[a] -> (a -> Bool) -> ([a], [a])

break :: (a -> Bool) -> [a] -> ([a], [a])
base Prelude, base Data.List
break, applied to a predicate p and a list xs, returns a tuple (possibly empty) of xs of elements that do not satisfy p and second element is the remainder of the list: > break (> 3) [1,2,3,4,1,2,3,4] == ([1,2,3],[4,1,2,3,4]) > break (< 9) [1,2,3] == ([],[1,2,3]) > break (> 9) [1,2,3] == ([1,2,3],[]) break p is equivalent to span (not . p).
span :: (a -> Bool) -> [a] -> ([a], [a])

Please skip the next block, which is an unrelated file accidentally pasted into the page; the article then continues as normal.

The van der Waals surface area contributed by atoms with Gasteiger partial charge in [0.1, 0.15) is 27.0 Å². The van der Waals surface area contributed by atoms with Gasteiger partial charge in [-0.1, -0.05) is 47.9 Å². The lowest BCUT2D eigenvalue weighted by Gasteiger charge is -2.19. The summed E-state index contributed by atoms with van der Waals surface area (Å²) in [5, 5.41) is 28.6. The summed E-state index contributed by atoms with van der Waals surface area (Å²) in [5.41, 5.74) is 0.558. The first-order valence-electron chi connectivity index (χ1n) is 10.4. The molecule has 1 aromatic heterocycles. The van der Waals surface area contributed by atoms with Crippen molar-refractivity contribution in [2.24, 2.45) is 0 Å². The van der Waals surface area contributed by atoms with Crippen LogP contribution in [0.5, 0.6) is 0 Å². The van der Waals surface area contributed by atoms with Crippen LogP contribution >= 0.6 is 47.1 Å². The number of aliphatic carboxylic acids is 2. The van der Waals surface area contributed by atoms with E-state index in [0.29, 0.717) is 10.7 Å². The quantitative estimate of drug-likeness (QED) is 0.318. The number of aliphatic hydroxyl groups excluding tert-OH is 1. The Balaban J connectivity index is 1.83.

base Prelude, base Data.List
span, applied to a predicate p and a list xs, returns a tuple of xs of elements that satisfy p and second element is the remainder of the list: > span (< 3) [1,2,3,4,1,2,3,4] == ([1,2],[3,4,1,2,3,4]) > span (< 9) [1,2,3] == ([1,2,3],[]) > span (< 0) [1,2,3] == ([],[1,2,3]) span p xs is equivalent to (takeWhile p xs, dropWhile p xs)
partition :: (a -> Bool) -> [a] -> ([a], [a])
base Data.List
The partition function takes a predicate a list and returns the pair of lists of elements which do and do not satisfy the predicate, respectively; i.e., > partition p xs == (filter p xs, filter (not . p) xs)